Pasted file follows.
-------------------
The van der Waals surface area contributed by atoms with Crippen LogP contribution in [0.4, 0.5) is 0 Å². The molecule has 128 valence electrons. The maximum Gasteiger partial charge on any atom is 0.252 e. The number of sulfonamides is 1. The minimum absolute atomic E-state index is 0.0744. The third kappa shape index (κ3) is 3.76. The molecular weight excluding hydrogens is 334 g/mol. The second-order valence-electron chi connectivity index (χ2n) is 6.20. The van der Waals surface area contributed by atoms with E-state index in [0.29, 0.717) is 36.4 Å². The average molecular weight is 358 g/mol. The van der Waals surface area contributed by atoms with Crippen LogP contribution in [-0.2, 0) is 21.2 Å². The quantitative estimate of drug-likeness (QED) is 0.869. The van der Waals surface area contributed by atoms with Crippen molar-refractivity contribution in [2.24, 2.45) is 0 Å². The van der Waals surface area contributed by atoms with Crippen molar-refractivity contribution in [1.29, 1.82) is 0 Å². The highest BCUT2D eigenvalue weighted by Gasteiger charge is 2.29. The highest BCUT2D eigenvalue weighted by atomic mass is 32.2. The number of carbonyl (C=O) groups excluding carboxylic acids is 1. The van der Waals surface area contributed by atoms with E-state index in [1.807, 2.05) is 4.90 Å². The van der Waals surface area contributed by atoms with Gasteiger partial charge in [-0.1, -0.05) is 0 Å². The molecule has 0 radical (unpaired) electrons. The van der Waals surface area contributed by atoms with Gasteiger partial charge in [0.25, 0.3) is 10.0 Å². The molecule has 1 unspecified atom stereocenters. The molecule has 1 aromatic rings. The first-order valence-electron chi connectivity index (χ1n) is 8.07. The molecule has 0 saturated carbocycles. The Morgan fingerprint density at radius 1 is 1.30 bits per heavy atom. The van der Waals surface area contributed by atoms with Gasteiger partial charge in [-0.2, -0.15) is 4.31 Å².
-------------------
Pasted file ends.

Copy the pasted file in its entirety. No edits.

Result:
The van der Waals surface area contributed by atoms with Crippen LogP contribution in [0.4, 0.5) is 0 Å². The molecule has 128 valence electrons. The maximum Gasteiger partial charge on any atom is 0.252 e. The number of sulfonamides is 1. The minimum absolute atomic E-state index is 0.0744. The third kappa shape index (κ3) is 3.76. The molecular weight excluding hydrogens is 334 g/mol. The second-order valence-electron chi connectivity index (χ2n) is 6.20. The van der Waals surface area contributed by atoms with E-state index in [0.29, 0.717) is 36.4 Å². The average molecular weight is 358 g/mol. The van der Waals surface area contributed by atoms with Crippen LogP contribution in [-0.2, 0) is 21.2 Å². The quantitative estimate of drug-likeness (QED) is 0.869. The van der Waals surface area contributed by atoms with Crippen molar-refractivity contribution in [2.24, 2.45) is 0 Å². The van der Waals surface area contributed by atoms with Crippen molar-refractivity contribution in [1.29, 1.82) is 0 Å². The highest BCUT2D eigenvalue weighted by Gasteiger charge is 2.29. The highest BCUT2D eigenvalue weighted by atomic mass is 32.2. The number of carbonyl (C=O) groups excluding carboxylic acids is 1. The van der Waals surface area contributed by atoms with E-state index in [1.807, 2.05) is 4.90 Å². The van der Waals surface area contributed by atoms with Gasteiger partial charge in [-0.1, -0.05) is 0 Å². The molecule has 0 radical (unpaired) electrons. The van der Waals surface area contributed by atoms with Gasteiger partial charge in [0.25, 0.3) is 10.0 Å². The molecule has 1 unspecified atom stereocenters. The molecule has 1 aromatic rings. The first-order valence-electron chi connectivity index (χ1n) is 8.07. The molecule has 0 saturated carbocycles. The Morgan fingerprint density at radius 1 is 1.30 bits per heavy atom. The van der Waals surface area contributed by atoms with Gasteiger partial charge in [-0.2, -0.15) is 4.31 Å².